• Measure the flour, sugar, salt, sesame seeds and anise seeds into a large bowl and stir to combine.  
  • Add the proofed yeast to the bowl along with the eggs, butter, milk and orange flower water. Stir to form a very sticky dough. If necessary, add a little milk or flour to get this consistency. 
  • Knead the dough with a stand mixer or by hand until smooth.  It should still be quite sticky, but it will be easier to work with once it has risen.
  • Transfer the dough to an oiled bowl, cover with plastic and a then a towel, and leave to rise 1 to 2 hours, until very puffy and doubled in bulk.
  • Punch down the dough, turn it over, and leave to rise for another 45 minutes to an hour.
  • Oil a large baking sheet (or line it with parchment paper). Divide the dough into 12 portions and shape each into a smooth ball. Arrange the balls of dough on the baking sheet and leave to rest for 5 to 10 minutes.
  • Flatten each ball of dough by patting them down into a disc-shape. Cover with a towel and leave to rise for an hour or longer, until puffy and light. 
  • Preheat your oven to 450° F (230° C). 
  • Make an egg wash by combining the egg and tablespoon of milk. Brush each roll with the egg wash then garnish with sesame seeds and/or coarse sugar.
  • Bake the rolls in the preheated oven until deep golden brown, about 15 to 20 minutes. Midway through baking, rotate your pan(s) front to back (and top to bottom if baking two sheets at a time) for even browning. 
  • Transfer the krachel to a rack to cool completely before storing or freezing.

Notes

  • Golden, unhulled sesame seeds are preferred in Morocco over white unhulled seeds. The rolls shown in the photo were garnished with the unhulled sesame.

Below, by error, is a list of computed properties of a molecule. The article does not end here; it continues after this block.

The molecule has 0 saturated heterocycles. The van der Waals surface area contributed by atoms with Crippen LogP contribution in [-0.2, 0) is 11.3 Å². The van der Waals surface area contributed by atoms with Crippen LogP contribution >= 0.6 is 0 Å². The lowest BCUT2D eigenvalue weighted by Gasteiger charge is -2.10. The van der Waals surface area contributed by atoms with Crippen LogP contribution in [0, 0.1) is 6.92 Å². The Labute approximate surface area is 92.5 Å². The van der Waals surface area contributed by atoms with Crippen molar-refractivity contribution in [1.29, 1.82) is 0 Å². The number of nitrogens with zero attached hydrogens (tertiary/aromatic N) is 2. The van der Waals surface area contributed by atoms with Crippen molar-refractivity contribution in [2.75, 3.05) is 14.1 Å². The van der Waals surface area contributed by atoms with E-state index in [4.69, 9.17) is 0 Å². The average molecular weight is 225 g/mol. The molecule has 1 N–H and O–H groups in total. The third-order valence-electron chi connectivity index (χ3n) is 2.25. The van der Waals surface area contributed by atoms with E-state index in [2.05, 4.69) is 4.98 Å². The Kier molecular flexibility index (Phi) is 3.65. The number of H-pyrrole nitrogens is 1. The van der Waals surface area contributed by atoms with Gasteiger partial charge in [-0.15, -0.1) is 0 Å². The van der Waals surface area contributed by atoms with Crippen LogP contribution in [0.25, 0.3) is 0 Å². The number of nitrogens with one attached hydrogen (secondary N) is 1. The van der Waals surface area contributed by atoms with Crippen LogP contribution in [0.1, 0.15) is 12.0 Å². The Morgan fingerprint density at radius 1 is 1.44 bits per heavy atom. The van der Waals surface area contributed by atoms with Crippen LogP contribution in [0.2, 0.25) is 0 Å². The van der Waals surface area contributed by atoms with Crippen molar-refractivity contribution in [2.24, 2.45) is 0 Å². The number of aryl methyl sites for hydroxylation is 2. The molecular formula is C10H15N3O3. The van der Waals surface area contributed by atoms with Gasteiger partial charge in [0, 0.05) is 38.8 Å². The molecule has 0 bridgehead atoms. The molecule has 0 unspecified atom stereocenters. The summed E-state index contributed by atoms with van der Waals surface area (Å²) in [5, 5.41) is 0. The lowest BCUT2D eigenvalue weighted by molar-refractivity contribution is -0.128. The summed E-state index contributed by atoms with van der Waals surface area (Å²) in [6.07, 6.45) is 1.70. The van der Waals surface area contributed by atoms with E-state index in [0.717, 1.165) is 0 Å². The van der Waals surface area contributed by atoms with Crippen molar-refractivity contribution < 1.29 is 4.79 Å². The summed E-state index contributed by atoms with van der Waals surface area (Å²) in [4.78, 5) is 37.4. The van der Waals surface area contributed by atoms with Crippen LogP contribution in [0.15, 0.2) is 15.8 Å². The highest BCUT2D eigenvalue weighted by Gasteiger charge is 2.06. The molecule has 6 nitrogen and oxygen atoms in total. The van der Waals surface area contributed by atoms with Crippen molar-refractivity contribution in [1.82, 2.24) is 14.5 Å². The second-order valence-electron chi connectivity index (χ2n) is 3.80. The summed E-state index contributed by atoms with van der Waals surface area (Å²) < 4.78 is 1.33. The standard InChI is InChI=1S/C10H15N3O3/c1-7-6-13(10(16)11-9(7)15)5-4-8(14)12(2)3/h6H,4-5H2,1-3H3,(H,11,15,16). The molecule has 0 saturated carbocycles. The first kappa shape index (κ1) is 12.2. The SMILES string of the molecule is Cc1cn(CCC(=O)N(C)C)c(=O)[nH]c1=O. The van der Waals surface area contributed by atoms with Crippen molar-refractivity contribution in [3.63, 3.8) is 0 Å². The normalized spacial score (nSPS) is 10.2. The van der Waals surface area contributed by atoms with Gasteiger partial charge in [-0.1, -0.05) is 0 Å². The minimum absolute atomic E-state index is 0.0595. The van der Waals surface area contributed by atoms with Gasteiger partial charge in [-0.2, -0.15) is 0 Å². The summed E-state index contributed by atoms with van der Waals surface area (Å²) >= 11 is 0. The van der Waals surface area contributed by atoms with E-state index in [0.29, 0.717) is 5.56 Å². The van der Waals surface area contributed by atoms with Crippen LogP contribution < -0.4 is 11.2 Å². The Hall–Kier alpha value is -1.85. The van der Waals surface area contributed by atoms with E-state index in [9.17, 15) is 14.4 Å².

• Orange flower water adds lovely traditional flavor. Please select 100 percent pure orange blossom water and avoid artificially flavored varieties.
  • Instead of proofing the yeast, you can add yeast directly to the dry ingredients and then pour the warm milk on top. This method is fine if you bake frequently with yeast and feel assured that the yeast you have on hand is fresh and active. However, if you rarely bake with yeast or are worried that your yeast may have expired, then proofing it is an important step so that you can be assured that the yeast is active.
  • In either case, be sure that your milk or water is warm but not hot. Hot liquids will kill yeast while cool liquids won't activate it.
  • As with all sweet doughs, try to keep the dough as sticky as possible while kneading as this will yield a lighter-textured roll. 
  • Allow ample rising time for sweet doughs like this one, particularly if your kitchen is cold. If time becomes an issue, you can eliminate the second rising of the dough with a slight compromise in texture.
  • Krachel keep well at room temperature only for a day. Store extras in plastic storage bags in the freezer. They and other sweet rolls can be warmed in the microwave directly from the freezer; just avoid overheating or the rolls will dry out.
  • If reheating krachel in an oven, wrap the rolls in foil to keep them from becoming hard and dry.